After protesters stormed the Michigan Capitol Building with assault weapons, the policy allowing firearms to be openly carried in the capitol are being reevaluated.
LANSING, MI — At the end of April, armed gunmen stormed the Michigan Capitol Building, demanded to be let in to the House chambers and were rebuffed by police. Meanwhile, fearing the worst, legislators came to work in bulletproof vests.
This nightmare-sounding event was a planned protest. Those gunmen were referred to as the envent’s ‘security’ by protest organizers, The ‘Gander reported.
This whole wild ordeal has the Capitol Building looking at changing policies that allowed assault rifles inside the building.
The Detroit Free Press reported the Michigan Capitol Commission reconsidering policies that have permitted open carry in the building. The national attention the protests garnered has the six-member Commission seeking legal advice and assessing its options.
The protest’s use of firearms has even been divisive among gun advocates and conservatives.
“We do not like seeing guns brought into the building — loaded guns — and I’m a Second Amendment advocate,” said Republican Vice-Chair of the Commission, John Truscott, to WILS. “It’s the rule of law that will dictate what happens here.”
Truscott encouraged Michigan’s Legislature, which by and large enacted policies the protesters demanded while they occupied the building, to make the prohibition of loaded firearms inside the Capitol Building a matter of law.
That’s extremely unlikely. House Speaker Lee Chatfield (R-Levering) told Michigan Information & Research Service Monday that he is against any effort to prevent firearms from being carried into the Michigan Capitol Building.
Truscott also noted that the Capitol Building has seen its fair share of Second Amendment protesters in the past, and they have historically been respectful. But following Thursday’s display, open carry inside the building ought to be reevaluated.
Truscott isn’t the only conservative voice expressing alarm at the protesters in Lansing. Fox host Sean Hannity called these armed protests dangerous.
“This, with the militia look here, and these long guns, uh… no. Show of force is dangerous. That puts our police at risk,” Hannity said. “And by the way, your message will never be heard, whoever you people are.”
Protests had other disturbing imagery, including placards calling for the hanging of Gov. Gretchen Whitmer, racist iconography and protesters evoking the image of the terrorist protagonist of the 2005 film V for Vendetta who, notably, blew up a legislative building at the end of the film.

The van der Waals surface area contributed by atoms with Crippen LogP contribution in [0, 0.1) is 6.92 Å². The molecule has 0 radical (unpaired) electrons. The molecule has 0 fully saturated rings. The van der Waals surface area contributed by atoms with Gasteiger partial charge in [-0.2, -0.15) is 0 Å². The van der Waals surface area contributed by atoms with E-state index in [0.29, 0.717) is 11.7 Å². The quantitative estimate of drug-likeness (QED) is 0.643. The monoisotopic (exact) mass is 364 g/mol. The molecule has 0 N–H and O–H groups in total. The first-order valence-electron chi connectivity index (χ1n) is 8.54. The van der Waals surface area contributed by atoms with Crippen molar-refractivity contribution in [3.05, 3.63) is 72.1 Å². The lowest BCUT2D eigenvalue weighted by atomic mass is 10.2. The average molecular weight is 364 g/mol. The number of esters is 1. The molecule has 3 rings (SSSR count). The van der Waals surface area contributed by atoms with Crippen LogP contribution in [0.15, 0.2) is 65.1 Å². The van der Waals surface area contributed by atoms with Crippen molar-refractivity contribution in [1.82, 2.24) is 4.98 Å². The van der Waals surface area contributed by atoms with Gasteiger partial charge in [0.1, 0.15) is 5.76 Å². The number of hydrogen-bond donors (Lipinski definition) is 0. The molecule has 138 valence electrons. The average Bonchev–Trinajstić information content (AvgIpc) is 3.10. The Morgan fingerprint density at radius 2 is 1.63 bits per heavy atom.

State police downplayed the event at the time, saying the protest was just people loudly venting their frustrations.
“There’s always a risk, but we were prepared for it,” Lt. Brian Oleksyk told the Free Press. “People are allowed to exercise their right to freedom of speech and their right to open carry. We always kept an eye on it.”
But as activists told The ‘Gander, had it been protesters of color venting frustrations it is highly unlikely things would’ve ended so peacefully.
“I don’t think that protesters [of color] would’ve been met with just Sheriff’s deputies and state troopers standing in masks, I think it would’ve been the riot guards,” Alisa Parker, activist and co-founder of Michigan-based ANP Consulting told The ‘Gander. “I think there’d have been tear gas or some other form of crowd control used before they even got to the capitol.”
Parker, and others, noted that the Capitol Building prohibits signs that might be used as weapons, but not actual assault weapons, in a strange preference of implicit and potentially violent intimidation over the right to peacefully air grievances.
“I don’t think it’s at all surprising, but it’s just another reminder that there’s definitely a difference when it comes to race,” Parker told The ‘Gander.
Michigan’s Capitol Building doesn’t even have metal detectors. Bridge notes that when it temporarily did in 1999, protesters felt they were discriminated against by being subjected to security screenings.